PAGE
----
After reading his e-mail, I spent a very enjoyable time on Foroige's, website. I recommend looking at it. Finally I contacted Denis and asked his permission to reprint his letter. Denis not only gave me permission, but he sent me the following policy document description about the occasional volunteer.
Occasional volunteers are those who help out at once off events/ programmes / trips on an irregular basis, but in any event not more than 5 times a year. The category of Occasional Volunteer does not include those who attend the club regularly on a rota basis.
The Recruitment Process
These do not need to undergo the normal recruitment process, nor do they do not need to undergo Garda Vetting. However it is required that occasional volunteers must always be accompanied by a regular voluntary adult leader/paid staff when with young people. It is recommended they attend a preparatory meeting with the regular leaders but in any event should be given clear information on:
Denis commented about policy document description: "It's a bit dry and legalistic but such is the nature of procedural documents."
Thanks so much, Denis, for sharing this with us. I give you props for deciding to do something about the problem of the occasional volunteer. You are doing a great work, and we share your passion for the youth of Ireland (and the world).
Check This Out: Tom McKee Speaking at ReGroup-January 21-23 in Loveland, Colorado
Reaching Today's Volunteer
Most of my workshops are not open to the public, but are designed for a specific non-profit organization. However, I am going to be teaching The New Breed, Volunteer Power workshop that is open to the public in Loveland, Colorado in January 2013.
The January Conference
Focus on Faith-Based Organizations
January 21-23 (A three-day conference)
Understand, empower and grow the volunteers in your ministry!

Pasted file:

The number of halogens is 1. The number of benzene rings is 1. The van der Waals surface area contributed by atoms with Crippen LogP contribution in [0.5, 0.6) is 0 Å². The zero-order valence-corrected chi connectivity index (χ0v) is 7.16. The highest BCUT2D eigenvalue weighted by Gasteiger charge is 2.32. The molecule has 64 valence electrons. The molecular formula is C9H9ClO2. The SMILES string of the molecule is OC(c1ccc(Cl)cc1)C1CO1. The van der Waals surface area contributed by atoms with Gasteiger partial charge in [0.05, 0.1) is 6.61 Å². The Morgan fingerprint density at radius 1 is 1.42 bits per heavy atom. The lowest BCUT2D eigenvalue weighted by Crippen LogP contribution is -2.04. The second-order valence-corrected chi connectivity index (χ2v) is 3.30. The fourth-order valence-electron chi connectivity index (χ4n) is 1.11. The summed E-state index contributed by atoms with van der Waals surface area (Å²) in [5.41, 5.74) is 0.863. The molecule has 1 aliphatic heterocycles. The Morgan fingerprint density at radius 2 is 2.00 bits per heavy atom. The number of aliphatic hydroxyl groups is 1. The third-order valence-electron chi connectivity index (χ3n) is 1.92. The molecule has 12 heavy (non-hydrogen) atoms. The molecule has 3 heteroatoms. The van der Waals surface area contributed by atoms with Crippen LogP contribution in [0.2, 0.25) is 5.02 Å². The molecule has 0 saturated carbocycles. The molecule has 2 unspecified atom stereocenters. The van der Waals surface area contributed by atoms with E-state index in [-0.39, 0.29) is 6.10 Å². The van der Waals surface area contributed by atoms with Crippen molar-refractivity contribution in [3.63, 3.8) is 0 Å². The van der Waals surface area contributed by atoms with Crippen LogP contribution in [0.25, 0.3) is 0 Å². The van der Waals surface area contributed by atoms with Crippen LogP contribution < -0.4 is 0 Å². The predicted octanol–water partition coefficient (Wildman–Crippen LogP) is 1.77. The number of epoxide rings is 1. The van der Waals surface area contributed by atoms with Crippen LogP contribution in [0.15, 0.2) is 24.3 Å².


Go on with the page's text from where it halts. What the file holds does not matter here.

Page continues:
We know that finding (and keeping!) good volunteers is challenging. We've created this leadership training event to equip you with the best tools and knowledge to help you understand today's volunteer. You're invited to join us for a 3-day interactive training with Thomas McKee. It's a time for learning, sharing with others, and getting tangible tips you can take back to your church to multiply your volunteer involvement.
This training will help you:
Download Conference Information
January 21-23, 2013, Loveland, CO
Before December 31st: The cost for the ReGroup is $149. Only $119 per person if you register 2 or more!
After December 31st, 2012: $199 per person.
Volunteer Power Key-Notes, Workshops,
Or An Education Day
The New Breed of Volunteer
A Volunteer Power Workshop
Recruiting and leading the 21st Century volunteers who want to do it their way
THE STRATEGIC CHALLENGE
The questions: Volunteerism is hot. From American Idol, Disneyland, Glee, Lady Gaga, President Obama to Wells Fargo, Intel and Wal-Mart, giving back is the rage.
THE TECTONIC SHIFTS THAT ARE CHANGING VOLUNTEERISM
The 21st century volunteer culture is very different because of tectonic shifts that have changed volunteer leadership. These shifts have impacted the volunteer organization; therefore, how we recruit and lead the New Breed of volunteer is a whole new game. The tectonic shifts include the following: